Rheydt, Germany, 1969. Lives and works in Rheydt
Gregor Schneider’s work is based on the manipulation of architectural space. By using installations and sculptures, the artist bases his artistic creation on the conception of a precise place, which exceeds the visible and invisible, where perception and duplication of space confronts the passing of time and the disappearance of the environment. Transforming houses, rooms and buildings from one place to another, Schneider re-makes domestic interiors creating disastrous replicas up to the very last detail, converting daily experiences into horror. Like in Totes Haus U R. a project with which he won the Golden Lion at the Venice Biennial 2001 for presenting the exact replica of his house in the German pavilion, developing the idea of passing time, and the disappearance of space and life.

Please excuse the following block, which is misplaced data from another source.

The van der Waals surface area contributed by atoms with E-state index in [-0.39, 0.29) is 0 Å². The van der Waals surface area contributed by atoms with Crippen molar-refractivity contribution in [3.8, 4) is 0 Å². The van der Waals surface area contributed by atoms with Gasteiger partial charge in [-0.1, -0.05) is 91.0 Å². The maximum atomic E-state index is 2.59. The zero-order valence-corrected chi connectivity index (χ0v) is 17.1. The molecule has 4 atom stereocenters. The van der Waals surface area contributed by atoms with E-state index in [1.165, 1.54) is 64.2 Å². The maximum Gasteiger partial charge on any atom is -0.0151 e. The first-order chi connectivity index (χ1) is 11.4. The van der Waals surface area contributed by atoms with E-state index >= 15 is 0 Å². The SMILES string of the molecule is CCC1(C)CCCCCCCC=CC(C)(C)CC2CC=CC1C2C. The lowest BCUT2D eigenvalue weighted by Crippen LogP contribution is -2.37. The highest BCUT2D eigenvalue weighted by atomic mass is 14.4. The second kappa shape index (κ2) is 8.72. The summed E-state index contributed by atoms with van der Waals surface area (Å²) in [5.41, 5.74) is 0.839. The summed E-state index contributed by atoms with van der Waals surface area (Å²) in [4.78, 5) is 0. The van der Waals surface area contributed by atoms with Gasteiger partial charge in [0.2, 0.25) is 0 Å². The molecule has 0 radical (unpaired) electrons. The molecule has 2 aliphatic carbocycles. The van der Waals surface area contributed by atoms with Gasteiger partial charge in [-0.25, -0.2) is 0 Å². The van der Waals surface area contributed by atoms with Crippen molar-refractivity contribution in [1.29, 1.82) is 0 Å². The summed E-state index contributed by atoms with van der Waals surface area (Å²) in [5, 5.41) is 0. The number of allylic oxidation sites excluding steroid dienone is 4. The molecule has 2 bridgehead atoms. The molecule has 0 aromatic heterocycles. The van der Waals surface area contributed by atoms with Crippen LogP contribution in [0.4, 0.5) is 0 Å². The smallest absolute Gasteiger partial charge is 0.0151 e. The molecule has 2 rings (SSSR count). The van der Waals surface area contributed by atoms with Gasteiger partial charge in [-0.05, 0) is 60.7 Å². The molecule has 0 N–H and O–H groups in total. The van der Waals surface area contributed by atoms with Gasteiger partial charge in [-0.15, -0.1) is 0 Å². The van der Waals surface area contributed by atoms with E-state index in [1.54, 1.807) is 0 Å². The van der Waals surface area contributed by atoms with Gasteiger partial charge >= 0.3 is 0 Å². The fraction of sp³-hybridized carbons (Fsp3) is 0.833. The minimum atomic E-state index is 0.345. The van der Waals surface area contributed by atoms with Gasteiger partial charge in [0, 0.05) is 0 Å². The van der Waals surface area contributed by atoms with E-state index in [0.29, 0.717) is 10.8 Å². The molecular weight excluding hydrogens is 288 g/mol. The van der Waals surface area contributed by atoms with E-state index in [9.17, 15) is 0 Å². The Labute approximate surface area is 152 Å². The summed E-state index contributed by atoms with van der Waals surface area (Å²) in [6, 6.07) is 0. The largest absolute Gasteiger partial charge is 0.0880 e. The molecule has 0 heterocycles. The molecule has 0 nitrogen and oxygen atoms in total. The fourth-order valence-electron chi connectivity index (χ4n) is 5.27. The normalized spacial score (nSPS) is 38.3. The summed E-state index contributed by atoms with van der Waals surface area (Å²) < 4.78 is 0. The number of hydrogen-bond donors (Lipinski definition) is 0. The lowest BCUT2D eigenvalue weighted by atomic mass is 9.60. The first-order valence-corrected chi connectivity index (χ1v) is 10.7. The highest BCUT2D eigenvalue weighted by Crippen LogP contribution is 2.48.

The banal terror is equally shown in works such as Man cock (2004) in which a masculine figure with an erection appears in the middle of the gallery, with his head covered by a rubbish bag insinuating a murder or an erotic asphyxiation. Schneider makes reference to an unconscious world where perversion and death is the last seduction.
In 2005 he created a project called The Cube for the Venice Biennial, a black cube which is a replica of the Kaba in Mecca that was going to be placed in San Marco square, but was rejected for political reasons.